Mike Allen, director of advocacy, research and communications at Focus Ireland, says that if landlords continue selling up it is likely owner-occupiers will displace vulnerable renters. “There is consensus that the answer to our housing and homelessness problem is ‘supply, supply, supply’ but the reality is that until we get that supply in place there are very serious questions about ‘distribution’, which are much more difficult to discuss as they involve winners and losers…The net effect of all this is, quietly and over time, to shift the burden of our housing failure onto the shoulders of the most vulnerable in our society.”
Leila* is very worried about her 63-year-old mother Angela*. She will be evicted from her flat on April 1st, the day the ban is lifted. Angela has been renting all of her life but the places she can afford have become smaller and smaller over the years. Some 80 per cent of Angela’s possessions are now in storage. She lives in a flat in Dublin. “It’s tiny, you shouldn’t even call it a one-bedroom,” says Leila. “It’s essentially a bedsit.”
The landlord began talking about selling last year, and is, Leila says, vocal about the fact the eviction ban prevented this. Angela hasn’t received a proper written eviction notice, says Leila, but because she is intimidated by him “she hasn’t the strength to argue with him or challenge him”.
Leila has been doing her best to help her mother find somewhere but most advertised places are not even responding to queries. Angela’s current rent is around €900 a month but they are now looking at places that cost from €1,200 to €1,500. At viewings, says Leila, “you’re surrounded by 30 or 40 other people viewing the place.” In all instances the agents are not interested in older HAP recipients like Angela. “They take the professional couple who comes in after.”
Because she is considered vulnerable Angela is high on her local council’s housing list, but one-bedroom options are scarce and she has been waiting a long time. One of the housing agencies is hopeful Angela will have a place in a soon-to-open development, but not by her eviction date.
All of the meetings and paperwork cause her stress. “She’s constantly asked to email things or scan things, [things] she doesn’t know how to do,” says Leila. “We have access to her email so we can check in for her. Everything is tailored around people who are meant to be tech-literate or have access to printers and scanners. I’ve had to travel to her at short notice in order to help her.”
Some of the well-meaning advice Angela receives is completely unhelpful, says Leila. “‘You can go stay with a family member.’ Well, I rent with other people... My brother had to move out from Dublin because he had a partner and they had a child.”
Angela is terrified. She may have to move to the couch in Leila’s shared flat, which would, as Leila points out, break the terms of her own lease. “She has, over the last year, been under incredible stress and mental anxiety and strain. It’s gruelling to watch.”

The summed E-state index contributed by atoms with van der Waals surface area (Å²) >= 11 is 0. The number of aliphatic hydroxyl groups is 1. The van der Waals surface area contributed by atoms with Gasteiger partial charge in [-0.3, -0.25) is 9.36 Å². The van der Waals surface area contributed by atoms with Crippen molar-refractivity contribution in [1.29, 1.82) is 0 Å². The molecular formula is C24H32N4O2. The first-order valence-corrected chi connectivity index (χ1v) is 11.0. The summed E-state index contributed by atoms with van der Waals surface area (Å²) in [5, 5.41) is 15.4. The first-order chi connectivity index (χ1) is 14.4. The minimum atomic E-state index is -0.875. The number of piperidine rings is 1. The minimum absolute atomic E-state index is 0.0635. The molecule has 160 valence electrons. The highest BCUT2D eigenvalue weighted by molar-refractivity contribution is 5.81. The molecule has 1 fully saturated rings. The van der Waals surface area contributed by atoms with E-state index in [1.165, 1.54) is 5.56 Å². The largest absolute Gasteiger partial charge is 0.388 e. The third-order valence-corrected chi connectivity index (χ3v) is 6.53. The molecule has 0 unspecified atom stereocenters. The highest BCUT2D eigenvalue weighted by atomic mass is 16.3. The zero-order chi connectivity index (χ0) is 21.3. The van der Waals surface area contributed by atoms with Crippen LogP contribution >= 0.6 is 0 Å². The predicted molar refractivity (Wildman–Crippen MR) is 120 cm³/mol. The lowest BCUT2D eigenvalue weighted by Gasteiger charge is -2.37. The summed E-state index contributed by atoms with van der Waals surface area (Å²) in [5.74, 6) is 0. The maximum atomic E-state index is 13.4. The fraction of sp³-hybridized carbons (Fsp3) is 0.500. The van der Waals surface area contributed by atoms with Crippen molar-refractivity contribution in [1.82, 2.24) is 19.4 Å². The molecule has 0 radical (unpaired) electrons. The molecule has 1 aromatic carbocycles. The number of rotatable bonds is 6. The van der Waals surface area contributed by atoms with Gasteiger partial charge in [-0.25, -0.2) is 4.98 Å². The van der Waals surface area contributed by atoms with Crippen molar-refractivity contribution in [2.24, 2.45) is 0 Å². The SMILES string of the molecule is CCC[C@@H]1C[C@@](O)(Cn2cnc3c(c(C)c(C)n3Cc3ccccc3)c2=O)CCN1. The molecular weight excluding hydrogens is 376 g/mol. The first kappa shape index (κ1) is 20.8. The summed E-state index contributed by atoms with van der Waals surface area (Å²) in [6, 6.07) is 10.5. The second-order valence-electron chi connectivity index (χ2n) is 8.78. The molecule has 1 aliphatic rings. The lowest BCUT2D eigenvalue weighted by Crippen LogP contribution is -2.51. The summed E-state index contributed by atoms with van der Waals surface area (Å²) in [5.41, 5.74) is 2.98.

Jessica Freed is an actor and writer in her 50s. She is already technically homeless. She was evicted in September 2020 and has been couch-surfing and staying in friends’ spare rooms but her options are running out. Given the lifting of the eviction ban she fears she “may not even be able to access emergency accommodation. My parents are dead, there’s no family home. My sister lives abroad... You don’t couch surf in your 50s.”
Freed can list everywhere she has rented since 1989. If she had been paying a mortgage instead of rent, she says, she would have it paid off by now, but as a self-employed actor with no financial help from family a mortgage wasn’t possible. Her last tenancy, in Crumlin, lasted for 15 years. She shared the house with her mother who had lost her sight and needed a carer. A year after her mother died she was issued with an eviction notice. She said the need to renovate was given as grounds for eviction.
She’s been on a Dublin City Council housing list for 12 years. “If someone is on [a different] housing list longer and moves to your list, they push you down.” Looking for a home is demoralising. “You could send out hundreds of messages and get nothing back. I got an excellent reference from my landlord but no chance to show it.”
As an activist with the campaign group Raise the Roof, Jessica would like to see a referendum on a right to housing, a ban on property hoarding and an end to HAP, which she says just uses taxpayers’ money to inflate rents. She thinks the State should refurbish vacant buildings (“Give me one of those empty floors above a shop and I’ll turn it into a home”). She believes the long-term answer is extensive State-built social housing. People’s homes, she says, should never have been mixed up with other people’s pension plans. “Small landlords should never been put in the position of being responsible for social housing. The whole thing is dysfunctional.”
Jessica works hard. She continues to get acting gigs. She’s a member of ReActors cooperative agency which she co-founded and which the actors run for themselves. She wrote a play which she is hoping to put into production. But she is constantly distracted by stress.